The Bath

by

Janet Frame

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An elderly woman is preparing to visit her late husband’s grave, as tomorrow is the 17th anniversary of his death. She sets out the flowers she will bring and prepares her daily meal, which she eats in silence in her kitchen. Then, she heats the water so she can take a bath. She struggles to turn the taps to run the bathwater because her hands are old and stiff, and she feels full of dread. Lately, it has become difficult for her to take a bath, since she cannot move her body very well. Before she gets into the bath, she places a chair beside the tub in case she needs to reach for it when the time comes to get out.

In the bath, the woman can hardly enjoy herself because she’s so afraid of how she will get herself out. She plans to be so quick in getting out of the tub that she will take her body by surprise. But as she prepares to get out, she’s overcome with helplessness and a sense of being trapped underground. Her hands continuously slip from the sides of the tub, and even the chair proves no aid to her. She starts to cry and scream for help, thrashing in the tub, but no one around can hear her. Becoming extremely lonely, she thinks of her dead husband John, and how he would save her if he were still alive.

Finally, the woman succeeds in getting out of the tub. She gets into bed and lies awake, wanting to die and thinking miserably about her body, which has become “an inner menace.” There was so much she used to be able to do, and so little she is capable of doing now, as she can no longer perform simple tasks without experiencing pain. Horrified and humiliated, she realizes that she’ll need to accept help soon for the care of her body. Eventually, the widow falls asleep, thinking of the cold white frost outside and of the cemetery.

The next morning at the cemetery, the weather is surprisingly warm. The sun shines on the grass and the sea is calm, hardly breaking into waves. The woman sets to work tending her husband’s grave. She weeds it, cleans out the jars, and arranges the flowers in them. Then she stands back to admire her work, pleased with herself for always caring so well for her husband’s grave.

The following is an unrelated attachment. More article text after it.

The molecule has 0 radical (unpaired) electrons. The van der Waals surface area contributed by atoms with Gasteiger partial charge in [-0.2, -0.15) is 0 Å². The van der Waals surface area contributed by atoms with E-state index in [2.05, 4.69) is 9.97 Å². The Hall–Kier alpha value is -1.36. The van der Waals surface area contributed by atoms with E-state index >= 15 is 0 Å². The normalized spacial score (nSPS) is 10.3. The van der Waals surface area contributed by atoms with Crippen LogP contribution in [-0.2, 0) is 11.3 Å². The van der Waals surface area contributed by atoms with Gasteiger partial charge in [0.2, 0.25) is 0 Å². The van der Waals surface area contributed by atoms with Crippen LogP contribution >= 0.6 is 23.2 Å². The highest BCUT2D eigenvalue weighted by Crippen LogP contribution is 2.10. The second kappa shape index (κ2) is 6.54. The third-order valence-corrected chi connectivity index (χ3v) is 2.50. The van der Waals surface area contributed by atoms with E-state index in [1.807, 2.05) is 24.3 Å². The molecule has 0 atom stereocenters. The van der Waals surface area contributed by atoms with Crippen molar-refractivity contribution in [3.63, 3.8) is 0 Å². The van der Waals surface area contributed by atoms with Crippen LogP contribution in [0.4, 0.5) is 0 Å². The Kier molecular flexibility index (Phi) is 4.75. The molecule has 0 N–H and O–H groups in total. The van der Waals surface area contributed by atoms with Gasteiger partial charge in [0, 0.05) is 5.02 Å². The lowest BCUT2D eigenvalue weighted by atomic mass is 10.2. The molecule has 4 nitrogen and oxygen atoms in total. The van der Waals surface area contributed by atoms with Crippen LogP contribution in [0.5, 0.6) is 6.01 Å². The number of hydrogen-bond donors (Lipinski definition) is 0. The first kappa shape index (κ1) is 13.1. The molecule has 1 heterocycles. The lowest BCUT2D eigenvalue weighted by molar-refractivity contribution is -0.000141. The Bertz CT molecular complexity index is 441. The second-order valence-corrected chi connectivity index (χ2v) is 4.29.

As she turns reluctantly to go, she stops before her parents’ grave. In comparison to her husband’s rather small grave, theirs is large and covered with an elaborate tombstone. They were wealthier than her husband during their life, which allowed them extra space in the cemetery. The woman is grateful for the luxury her parents could afford for themselves in death. She rests against their grave and feels a sense of peace come over her, although she is nagged slightly by a feeling that the world is becoming smaller.

The woman wants to stay in the cemetery indefinitely where she won’t have to take any buses, carry any heavy coal buckets, and struggle the way she does at home. Soon, however, she finds herself at the bus stop. She is overwhelmed by the hustle and bustle around her and tries desperately to recall the peace and satisfaction she felt while in the cemetery, looking at her husband’s grave bright with flowers and her parents’ spacious grave. But she can’t recreate the feeling. The image of her husband grave is shrinking and shrinking, until it disappears altogether and is replaced by the image of the terrifying bathtub waiting to trap her in a moment of vulnerability.